I know I shouldn't be trolling around sites like Twitter's #ObamaYankeeGoHome hashtag. That's what critics of Obama's state of emergency about Venezuela are using. But they do have some graphics I haven't seen before, like this no-eagle poster:
I hope no Republicans find out I've looked at a website where foreigners are criticizing American foreign policy. Because they would surely think that was disgusting behavior on my part!
One tiresome thing about the international politics of human rights is that they instantly turn into a pissing contest of, "You're the human rights violator!" "No, you are!!" But the good thing about that is that each other's dirty laundry gets done in public, because Both Sides always *are* violating human rights some way or the other. I saw someone comment once that the polemics between the Southern slaveowners and Northern critics of slavery over whose system was the better one constituted one of the most thorough airings of the grim side of 19th century capitalism ever made. Or something to that effect.
But this Venezuela state-of-emergency thing is a reminder than even though our star pundits are usually too busy obsessing over burning issues like Hillary's e-mails to look into what kind of dubious business the US may be up to in places like Ukraine and Venezuela, people in other countries do sometimes know what the big American news stories are. For instance, this comment from David Torres in a Spanish blog (Venezuela non grata Punto de Fisión 10.03.2015):
Líbreme Marx (me refiero a Groucho) de pensar que el régimen de Nicolás Maduro es un ejemplo perfecto de democracia, pero la declaración obamita suena fea en un país presidido por un negro donde cada semana la policía mata a un negro indefenso a balazos y a los asesinos con placa los sacan a hombros del juzgado.Amazingly enough, that sounds like a bad thing to people in other places in the world. And here I thought everyone wants to be just like America!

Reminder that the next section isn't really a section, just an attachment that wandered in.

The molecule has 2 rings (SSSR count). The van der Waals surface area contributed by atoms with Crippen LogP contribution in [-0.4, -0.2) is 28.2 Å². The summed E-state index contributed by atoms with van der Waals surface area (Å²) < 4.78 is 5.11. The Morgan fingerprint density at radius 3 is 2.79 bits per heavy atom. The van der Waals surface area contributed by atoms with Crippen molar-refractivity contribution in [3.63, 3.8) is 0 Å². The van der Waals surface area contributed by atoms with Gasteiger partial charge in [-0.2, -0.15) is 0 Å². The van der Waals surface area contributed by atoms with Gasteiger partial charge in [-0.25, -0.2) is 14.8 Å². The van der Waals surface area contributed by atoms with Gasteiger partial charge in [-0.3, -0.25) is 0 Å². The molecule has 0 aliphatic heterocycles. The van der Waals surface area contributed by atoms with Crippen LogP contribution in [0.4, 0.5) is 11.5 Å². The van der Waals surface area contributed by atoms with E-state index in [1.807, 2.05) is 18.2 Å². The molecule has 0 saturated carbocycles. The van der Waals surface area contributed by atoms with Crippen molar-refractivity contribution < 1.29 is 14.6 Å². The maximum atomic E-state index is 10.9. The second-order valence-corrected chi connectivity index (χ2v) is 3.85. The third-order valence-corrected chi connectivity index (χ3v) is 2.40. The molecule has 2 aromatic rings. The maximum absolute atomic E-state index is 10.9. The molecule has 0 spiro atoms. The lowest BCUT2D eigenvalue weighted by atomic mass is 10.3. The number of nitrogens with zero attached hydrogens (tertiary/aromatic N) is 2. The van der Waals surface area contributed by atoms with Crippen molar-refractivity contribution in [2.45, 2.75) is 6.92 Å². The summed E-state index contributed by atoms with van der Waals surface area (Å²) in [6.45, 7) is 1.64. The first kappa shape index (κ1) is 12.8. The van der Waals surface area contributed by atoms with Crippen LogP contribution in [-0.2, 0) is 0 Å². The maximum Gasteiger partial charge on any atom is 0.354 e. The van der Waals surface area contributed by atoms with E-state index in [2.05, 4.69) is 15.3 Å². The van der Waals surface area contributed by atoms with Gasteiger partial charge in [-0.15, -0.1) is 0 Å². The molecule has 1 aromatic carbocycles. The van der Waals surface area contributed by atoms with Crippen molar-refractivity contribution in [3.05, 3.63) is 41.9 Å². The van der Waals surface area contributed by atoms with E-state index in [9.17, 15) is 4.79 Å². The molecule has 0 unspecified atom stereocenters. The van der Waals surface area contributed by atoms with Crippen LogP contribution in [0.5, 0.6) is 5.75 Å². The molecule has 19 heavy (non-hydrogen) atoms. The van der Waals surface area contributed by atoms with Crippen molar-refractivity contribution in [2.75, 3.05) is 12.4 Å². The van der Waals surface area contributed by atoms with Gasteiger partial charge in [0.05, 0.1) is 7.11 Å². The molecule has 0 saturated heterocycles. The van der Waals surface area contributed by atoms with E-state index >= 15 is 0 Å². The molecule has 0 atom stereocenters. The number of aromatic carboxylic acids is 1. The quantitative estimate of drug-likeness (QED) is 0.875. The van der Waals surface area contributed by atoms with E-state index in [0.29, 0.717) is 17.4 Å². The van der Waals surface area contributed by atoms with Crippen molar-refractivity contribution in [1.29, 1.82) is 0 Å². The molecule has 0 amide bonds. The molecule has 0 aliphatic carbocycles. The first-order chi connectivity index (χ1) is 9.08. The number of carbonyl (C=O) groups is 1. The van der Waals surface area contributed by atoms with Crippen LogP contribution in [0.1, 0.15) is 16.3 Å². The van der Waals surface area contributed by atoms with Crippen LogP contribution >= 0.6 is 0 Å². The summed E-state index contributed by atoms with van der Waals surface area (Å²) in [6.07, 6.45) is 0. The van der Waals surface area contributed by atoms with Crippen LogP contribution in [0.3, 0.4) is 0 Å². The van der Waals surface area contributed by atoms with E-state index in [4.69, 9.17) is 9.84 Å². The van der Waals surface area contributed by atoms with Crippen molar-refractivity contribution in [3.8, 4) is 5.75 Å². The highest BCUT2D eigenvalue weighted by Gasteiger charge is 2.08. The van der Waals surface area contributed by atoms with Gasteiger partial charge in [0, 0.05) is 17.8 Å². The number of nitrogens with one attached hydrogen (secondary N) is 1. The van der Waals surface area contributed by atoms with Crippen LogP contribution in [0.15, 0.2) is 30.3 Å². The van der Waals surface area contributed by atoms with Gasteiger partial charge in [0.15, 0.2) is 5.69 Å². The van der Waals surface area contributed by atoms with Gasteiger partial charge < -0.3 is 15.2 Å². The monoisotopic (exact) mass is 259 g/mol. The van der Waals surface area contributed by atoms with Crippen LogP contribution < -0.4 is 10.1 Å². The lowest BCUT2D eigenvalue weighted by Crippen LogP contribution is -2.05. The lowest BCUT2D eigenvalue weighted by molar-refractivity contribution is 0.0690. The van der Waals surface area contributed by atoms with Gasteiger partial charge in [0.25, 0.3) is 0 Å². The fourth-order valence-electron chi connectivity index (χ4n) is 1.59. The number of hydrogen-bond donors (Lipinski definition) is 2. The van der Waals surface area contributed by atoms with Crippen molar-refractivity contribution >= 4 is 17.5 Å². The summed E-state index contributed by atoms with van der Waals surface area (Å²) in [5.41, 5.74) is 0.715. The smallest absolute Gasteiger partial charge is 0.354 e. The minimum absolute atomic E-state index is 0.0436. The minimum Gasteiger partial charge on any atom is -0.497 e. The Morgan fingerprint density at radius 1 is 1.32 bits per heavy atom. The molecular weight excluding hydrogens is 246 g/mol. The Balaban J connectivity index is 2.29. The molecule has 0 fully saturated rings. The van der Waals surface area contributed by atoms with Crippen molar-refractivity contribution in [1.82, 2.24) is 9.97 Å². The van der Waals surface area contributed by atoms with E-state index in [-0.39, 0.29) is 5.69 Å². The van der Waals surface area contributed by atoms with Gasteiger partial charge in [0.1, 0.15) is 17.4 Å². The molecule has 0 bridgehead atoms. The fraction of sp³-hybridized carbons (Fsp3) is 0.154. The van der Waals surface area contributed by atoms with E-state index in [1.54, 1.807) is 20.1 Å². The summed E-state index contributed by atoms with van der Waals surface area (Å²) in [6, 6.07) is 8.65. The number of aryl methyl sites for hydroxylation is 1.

[I'll leave it to Marx (I'm referring to Groucho) to think of Nicolás Maduro's regime as a perfect example of democracy. But Obama's declaration [against Venezuela] sounds ugly in a country presided over by a black President where every week the police shoot to death an unarmed black man and the killers with badges are exempted from prosecution.]
But, but ... Venezuela has a lot of crime, too!! Which they certainly do. One of the dubious benefits of being a petrostate, in their case.
Since Obama and Hillary were pretty much happy with the coup in Honduras (2009) and the more-or-less coup in Paraguay (2012), I doubt whether the Obama Administration cares much about whether Venezuela is arresting too many far-right activists who make no bones about the fact that they are trying to overthrow the Venezuelan government by non-constitutional means.
Nobody in the US much noticed those coups, but every government and political party in Latin America did. They also noticed that Maduro very narrowly won a competitive election for President against Henrique Capriles in 2013. And that Capriles opposes the overthrow-Maduro-right-now strategy of the far right. This is about oil, which for a petrostate like Venezuela is pretty much involved in all of politics. And also, the militant Miami Cubans who have been so successful in overthrowing the Cuban government all these years now seem to have adopted Venezuela as their next target for their special attentions.
And, you know, it doesn't excuse misdeeds by the Venezuelan government. But come on, Venezuela pretty much *does* look like "a perfect example of democracy" and the rule of law compared to our great petrostate friend Saudi Arabia. Also, none of the 9/11 hijackers were from Venezuela. I'm just sayin'.
BBC Mundo has a rundown on the latest "emergency" twist in US-Venezuela relations, Qué significa que EE.UU. considere a Venezuela "una amenaza para la seguridad nacional" 10.03.2015. One of the points they make is that declaring a formal "state of emergency" gives the US President power to impose sanctions on a country he otherwise wouldn't have. It allows the President to act without the approval of Congress. The piece notes that the US has recently used this legal device with "países como Ucrania, Sudán del Sur, República Centroafricana, Yemen, Libia o Somalia."
It's a pretty hostile diplomatic move, in other words.
Nut as Alexandra Ulmer points out for Reuters, being able to take a patriotic stance as the defender of the nation against American subversion may well turn out to be political luck for Maduro and his government after the negative repercussions of the old price drop. (Sanciones de EEUU podrían ser la bendición que buscaba venezolano Maduro/U.S. sanctions may be godsend for struggling Venezuelan leader 10.03.2015)